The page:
Corey Perry, Ducks eliminate Flames with Game 5 overtime victory
Corey Perry jammed home a rebound at 2:26 of overtime to send the Ducks on to the Western Conference finals with a 3–2 win over the Flames in Sunday night’s Game 5. The playoffs’ leading point-getter and a budding Conn Smythe favorite at the midpoint of the postseason, Perry returned after a scary hit late in the second period to deal the Flames their 22nd consecutive loss in Anaheim, while finalizing a matchup with the Chicago Blackhawks.
Three thoughts on a dramatic finish and the end of the Flames’ improbable run:
1. Perry’s huge scare only heightened the heroics.
The Ducks are moving on, but Perry’s uncertain status after a collision with Flames center Matt Stajan late in the second period briefly put their entire Stanley Cup run in jeopardy.
Perry and Stajan were tracking the play from the opposite side of the neutral zone when Stajan turned sharply to head up ice. His hip collided with Perry’s right leg as he swung past him and Perry threw off his gloves in reflexive pain as he fell to the ice. He was immediately helped to the locker room once he was able to make it to Anaheim’s bench.
The injury initially appeared to be a hyperextended knee or something much worse, but Perry was back with Anaheim’s top line in the third period, and after a tentative first few shifts he didn’t appear hobbled down the stretch as the Ducks blitzed the Flames’ defense.
Did Stajan see Perry coming before the hit, and could he have avoided a collision with a little wider turn if he wanted to? None of that mattered when Perry stuffed home the game-winner from his knees after being cross-checked to the edge of the crease by Calgary defenseman Dennis Wideman as Cam Fowler fired a shot from the point that goaltender Karri Ramo couldn’t handle.
“When it first happened, I couldn’t put any weight on it, but it’s the playoffs,” Perry said of his injury in a postgame interview with Brian Engblom of NBC. “You do what you gotta do, and I found a way to come back and play.”
Perry leads all skaters this postseason with 15 points (seven goals, eight assists) and sits second only to Alex Ovechkin with 42 shots through just nine games.
2. Not even a superhuman effort from Karri Ramo could hold off the Ducks.
Short of possessing the puck better and sustaining consistent offensive pressure, tasks that seemed futile from the opening face-off of this series, the Flames did all they could in Game 5 for Ramo, who took over between the pipes in Game 1 after Jonas Hiller allowed three goals on the first 14 shots he saw.
The Ducks emerged from the series-clincher with an eye-popping 47-19 advantage in shots and a 90-40 edge in attempts but somehow never led until Perry punched home the game-winner. That’s due to the Flames defenders who sold out to cover for Ramo’s aggressive goaltending style and cleared away countless juicy rebounds. The Ducks’ top two lines continually pressed forward with too much size and skill for Calgary to handle, even as the Flames scraped out a 2–1 lead through two periods.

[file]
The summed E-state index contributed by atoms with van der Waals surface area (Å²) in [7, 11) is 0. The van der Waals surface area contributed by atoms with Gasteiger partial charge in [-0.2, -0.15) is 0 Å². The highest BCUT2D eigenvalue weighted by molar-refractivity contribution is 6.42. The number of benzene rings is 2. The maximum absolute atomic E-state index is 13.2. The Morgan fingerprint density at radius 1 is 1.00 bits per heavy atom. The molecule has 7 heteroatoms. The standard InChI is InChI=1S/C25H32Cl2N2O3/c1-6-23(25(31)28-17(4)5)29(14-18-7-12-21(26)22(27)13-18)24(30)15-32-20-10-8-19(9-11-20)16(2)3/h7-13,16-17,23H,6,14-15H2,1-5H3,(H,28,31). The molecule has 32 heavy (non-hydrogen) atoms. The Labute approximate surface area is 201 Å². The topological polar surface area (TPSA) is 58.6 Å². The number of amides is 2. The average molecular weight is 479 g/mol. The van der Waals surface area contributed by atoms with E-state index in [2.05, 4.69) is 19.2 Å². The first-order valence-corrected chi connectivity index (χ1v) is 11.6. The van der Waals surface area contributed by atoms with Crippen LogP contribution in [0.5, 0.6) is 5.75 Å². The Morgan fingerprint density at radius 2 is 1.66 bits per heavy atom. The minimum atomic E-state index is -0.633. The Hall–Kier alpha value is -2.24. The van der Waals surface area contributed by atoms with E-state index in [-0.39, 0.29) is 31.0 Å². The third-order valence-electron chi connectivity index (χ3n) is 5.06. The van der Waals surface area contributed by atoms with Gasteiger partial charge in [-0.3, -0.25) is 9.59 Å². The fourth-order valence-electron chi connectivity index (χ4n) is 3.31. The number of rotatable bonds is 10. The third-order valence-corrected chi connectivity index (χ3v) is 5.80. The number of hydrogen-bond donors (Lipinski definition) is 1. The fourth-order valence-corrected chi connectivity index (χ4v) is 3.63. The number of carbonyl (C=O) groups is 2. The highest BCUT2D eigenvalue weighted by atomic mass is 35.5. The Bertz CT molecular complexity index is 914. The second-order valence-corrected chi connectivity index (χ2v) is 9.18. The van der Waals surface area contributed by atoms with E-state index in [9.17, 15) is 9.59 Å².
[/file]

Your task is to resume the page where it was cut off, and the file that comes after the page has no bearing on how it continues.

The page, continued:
While Perry was in the locker room, the Ducks responded with a furious surge of pressure to end the second period, a stretch that took on even more energy once he returned to the bench. With the Flames on their heels, Mikael Backlund was whistled for slashing, and Anaheim began the third period on the power play.
Less than a minute into the ensuing man advantage at the start of the period, Matt Beleskey tipped home a shot from Francois Beauchemin, becoming the first player in franchise history to score in each of the first five games of a playoff series.
3. Special teams helped the Flames briefly even the playing field.
The Flames needed something to go off script if they wanted to secure their first win in Anaheim since the 2006 playoffs, and they were rewarded with a flurry of penalties in the first period that limited the amount of time the Ducks spent exacting their apparent physical advantage in 5-on-5 play.
Midway through the first period, Ducks center Ryan Kesler drew blood on a high stick to the face of center Sean Monahan, and on the ensuing four-minute power play, Jiri Hudler sent home a slapshot from the right circle for his first goal of the series and fourth of the playoffs. Hudler had taken just two shots since leaving Game 1 early with an undisclosed injury, but he was sent into open space by a crisp pass from Wideman and beat Anaheim goalie Frederik Andersen stick-side.
After the Ducks cashed in on the power play, they had an extended possession in Calgary’s zone that ended when the Flames penalty killers lost Kesler, who coasted into the slot alone and potted a neat feed from Jakob Silfverberg at 4:59 of the second period to even the score at 1–1 with his first goal of the series.
But Kesler’s goal took his line off the ice just as its defensive assignment, Calgary’s top trio of Hudler, Johnny Gaudreau and Sean Monahan, hopped over the boards. Only 54 seconds later, Gaudreau notched his fourth goal of the playoffs with a hard wrister that took a deflection and fluttered past Andersen. That level of resilience will likely go down as the lasting impression of the precocious Flames who nearly sent a largely open-and-shut series back to Calgary.